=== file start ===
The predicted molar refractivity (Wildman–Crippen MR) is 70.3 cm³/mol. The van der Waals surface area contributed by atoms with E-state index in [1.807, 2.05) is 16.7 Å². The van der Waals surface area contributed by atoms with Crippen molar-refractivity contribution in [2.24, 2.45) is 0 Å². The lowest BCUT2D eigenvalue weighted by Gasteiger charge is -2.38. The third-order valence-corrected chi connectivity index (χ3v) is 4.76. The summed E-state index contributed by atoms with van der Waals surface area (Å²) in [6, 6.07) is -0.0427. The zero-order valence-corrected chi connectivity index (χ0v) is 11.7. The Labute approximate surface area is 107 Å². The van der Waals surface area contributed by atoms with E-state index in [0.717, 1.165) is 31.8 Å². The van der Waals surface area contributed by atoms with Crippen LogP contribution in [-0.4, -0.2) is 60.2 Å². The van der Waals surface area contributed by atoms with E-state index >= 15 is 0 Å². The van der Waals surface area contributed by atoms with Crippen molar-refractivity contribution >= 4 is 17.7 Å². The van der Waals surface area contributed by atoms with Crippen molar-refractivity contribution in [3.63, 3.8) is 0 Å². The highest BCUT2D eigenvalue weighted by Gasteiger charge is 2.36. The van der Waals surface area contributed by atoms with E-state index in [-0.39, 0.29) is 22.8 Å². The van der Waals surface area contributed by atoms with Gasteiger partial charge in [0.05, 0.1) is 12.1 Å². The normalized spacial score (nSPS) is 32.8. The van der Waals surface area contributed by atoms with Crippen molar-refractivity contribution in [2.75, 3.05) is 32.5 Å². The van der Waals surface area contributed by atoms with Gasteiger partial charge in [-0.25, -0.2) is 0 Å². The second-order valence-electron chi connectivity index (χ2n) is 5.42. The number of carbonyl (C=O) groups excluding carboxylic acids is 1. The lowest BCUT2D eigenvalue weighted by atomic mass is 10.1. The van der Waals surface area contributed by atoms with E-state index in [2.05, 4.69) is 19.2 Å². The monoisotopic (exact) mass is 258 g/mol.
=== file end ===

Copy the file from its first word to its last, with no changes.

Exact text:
The predicted molar refractivity (Wildman–Crippen MR) is 70.3 cm³/mol. The van der Waals surface area contributed by atoms with E-state index in [1.807, 2.05) is 16.7 Å². The van der Waals surface area contributed by atoms with Crippen molar-refractivity contribution in [2.24, 2.45) is 0 Å². The lowest BCUT2D eigenvalue weighted by Gasteiger charge is -2.38. The third-order valence-corrected chi connectivity index (χ3v) is 4.76. The summed E-state index contributed by atoms with van der Waals surface area (Å²) in [6, 6.07) is -0.0427. The zero-order valence-corrected chi connectivity index (χ0v) is 11.7. The Labute approximate surface area is 107 Å². The van der Waals surface area contributed by atoms with E-state index in [0.717, 1.165) is 31.8 Å². The van der Waals surface area contributed by atoms with Crippen LogP contribution in [-0.4, -0.2) is 60.2 Å². The van der Waals surface area contributed by atoms with E-state index >= 15 is 0 Å². The van der Waals surface area contributed by atoms with Crippen molar-refractivity contribution >= 4 is 17.7 Å². The van der Waals surface area contributed by atoms with Crippen molar-refractivity contribution in [3.63, 3.8) is 0 Å². The highest BCUT2D eigenvalue weighted by Gasteiger charge is 2.36. The van der Waals surface area contributed by atoms with E-state index in [-0.39, 0.29) is 22.8 Å². The van der Waals surface area contributed by atoms with Gasteiger partial charge in [0.05, 0.1) is 12.1 Å². The normalized spacial score (nSPS) is 32.8. The van der Waals surface area contributed by atoms with Crippen molar-refractivity contribution in [2.75, 3.05) is 32.5 Å². The van der Waals surface area contributed by atoms with Gasteiger partial charge in [-0.25, -0.2) is 0 Å². The second-order valence-electron chi connectivity index (χ2n) is 5.42. The number of carbonyl (C=O) groups excluding carboxylic acids is 1. The lowest BCUT2D eigenvalue weighted by atomic mass is 10.1. The van der Waals surface area contributed by atoms with E-state index in [2.05, 4.69) is 19.2 Å². The monoisotopic (exact) mass is 258 g/mol.